It also offers agencies hosting for their job pages, complete with application templates, customizable questionnaires, and personalized email responses to candidates. ZipRecruiter offers a free 4-day trial, and pricing starts at $249 a month.
The “Google” of job searching sites- Indeed has over 100 million unique visitors per month. Employers can post job openings for free and get a good return on their posts, making it popular for many agency startups.
Indeed has a robust and accurate search engine that yields qualified candidates by aggregating the data the user enters into it.
It also offers a pay-per-click service that posts your job opening to 25,000 sites. You are only charged when a candidate clicks on the job post. Similar to ZipRecruiter, you can search their database of resumes for potential talent.
Other popular job sites caregivers visit include:
The advantage of using these sites is that the acquisition costs are low and the volume of employee leads is high. But unlike employee referrals that are closer to company culture and higher in employee quality, internet site leads can be lower in quality.
Caregiver recruitment is expensive. On average, agencies spend over $1,000 per hire. The problem is that 80% of these new hires will be gone before 90 days.
This highlights the importance of getting the hiring right from the beginning. To do this scientifically, we will need to use recruitment KPIs to measure the effectiveness of your hiring practices.
For those starting, you might want to track which recruitment sources give you the best bang for your buck. Or you might want to track how many applications you get every month or how many caregivers you retain for longer than 90 days.
Ultimately, you will want to track how many caregivers come on board each month, what keeps them around, and what makes them quit within a certain period.
In the previous section, we talked about simplifying the application process for the caregiver to reduce application incompletion rates. If the applicants are filling out the application on your website, you should track how long it takes them to complete it.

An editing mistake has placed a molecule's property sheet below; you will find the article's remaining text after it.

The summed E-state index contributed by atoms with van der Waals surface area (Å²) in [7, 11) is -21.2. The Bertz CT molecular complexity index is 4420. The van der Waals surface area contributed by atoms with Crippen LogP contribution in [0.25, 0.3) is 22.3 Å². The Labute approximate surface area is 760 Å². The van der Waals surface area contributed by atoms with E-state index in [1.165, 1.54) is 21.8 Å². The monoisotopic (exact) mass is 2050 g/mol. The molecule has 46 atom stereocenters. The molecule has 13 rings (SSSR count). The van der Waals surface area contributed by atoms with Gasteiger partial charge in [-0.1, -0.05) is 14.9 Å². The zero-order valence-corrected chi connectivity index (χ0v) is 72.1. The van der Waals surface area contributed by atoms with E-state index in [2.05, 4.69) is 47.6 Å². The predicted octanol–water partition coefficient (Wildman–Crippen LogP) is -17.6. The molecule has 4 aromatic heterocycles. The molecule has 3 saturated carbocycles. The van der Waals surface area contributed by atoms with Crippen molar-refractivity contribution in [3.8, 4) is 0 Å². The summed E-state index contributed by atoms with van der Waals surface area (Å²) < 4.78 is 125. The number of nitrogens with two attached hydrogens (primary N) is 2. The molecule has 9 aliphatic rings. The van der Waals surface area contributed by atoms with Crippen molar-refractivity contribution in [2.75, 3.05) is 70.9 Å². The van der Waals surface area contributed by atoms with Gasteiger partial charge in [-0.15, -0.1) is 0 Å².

You don’t want it to be more than 8-10 minutes. You should also track how many applicants abandoned the process and at what point of the application they abandoned the process. Doing this allows you to tweak the application to increase the completion rate.
To find the number of abandoned applications, take the total number of submitted applications and divide it by the number of candidates who started the application process.
Recruiting costs can easily get out of hand if you aren’t tracking which of the different sources are most effective, whether it’s Indeed, ZipRecruiter, employee referrals, or job fairs.
Take a look at the number of highly qualified caregivers coming from each source every 90 days. The highest rate of attrition is within the first 90 days. If the caregiver lasts more than 90 days, you have a better chance of keeping them.
Calculate how many caregivers have remained every quarter and from which source. This gives you a better idea of which source you should focus more on.
This is the period from the time the caregiver accesses the job post to the interview process and when they are formally employed. This metric is important because agencies lose out on qualified caregivers when the time to get hired is too long or cumbersome. Know your number and try to stay within that limit each quarter.
Cost per hire is the amount spent on recruiting one caregiver. Let’s say you hire 200 people a year, which comes up to around 16 caregivers a month, and you spend an average of $1,500 per hire. The total caregiver recruitment cost for the year is $300,000.
This metric is important because it evaluates the cost-effectiveness of an agency’s hiring process. By tracking your cost per hire, you will be able to gain insight into what works and what doesn’t. The goal of this is to ensure you achieve better-hiring results without wasting your profits.
According to the Society for Human Resource Management, which has issued a national standard for calculating cost-per-hire, you have to add up both HBR's external and internal costs and divide that additive value by the number of hires in a certain time frame.
External costs are:
Advertising and marketing costs (job boards, social media ad campaigns)
Recruitment event costs (job fairs, campus recruiting)
Internal costs are:
Recruitment employee salaries
Hiring manager salaries
Social media manager salaries
To determine your hiring costs accurately, you must also include those responsible for creating job posts, conducting interviews, and providing training.
In general, not every interviewed caregiver will accept the position. However, a low offer acceptance rate (OAR) could indicate a problem in the hiring process. Therefore, tracking this recruiting metric is essential. To calculate the OAR, divide the number of accepted offers by the total number of offers extended.
The likelihood of a caregiver accepting a position largely depends on whether they felt the hiring process was a good experience. If they don’t feel it was, there is a good chance they won’t accept the offer.
To gain some insight into how they feel about the hiring process, send them a candidate satisfaction survey. [download a copy here]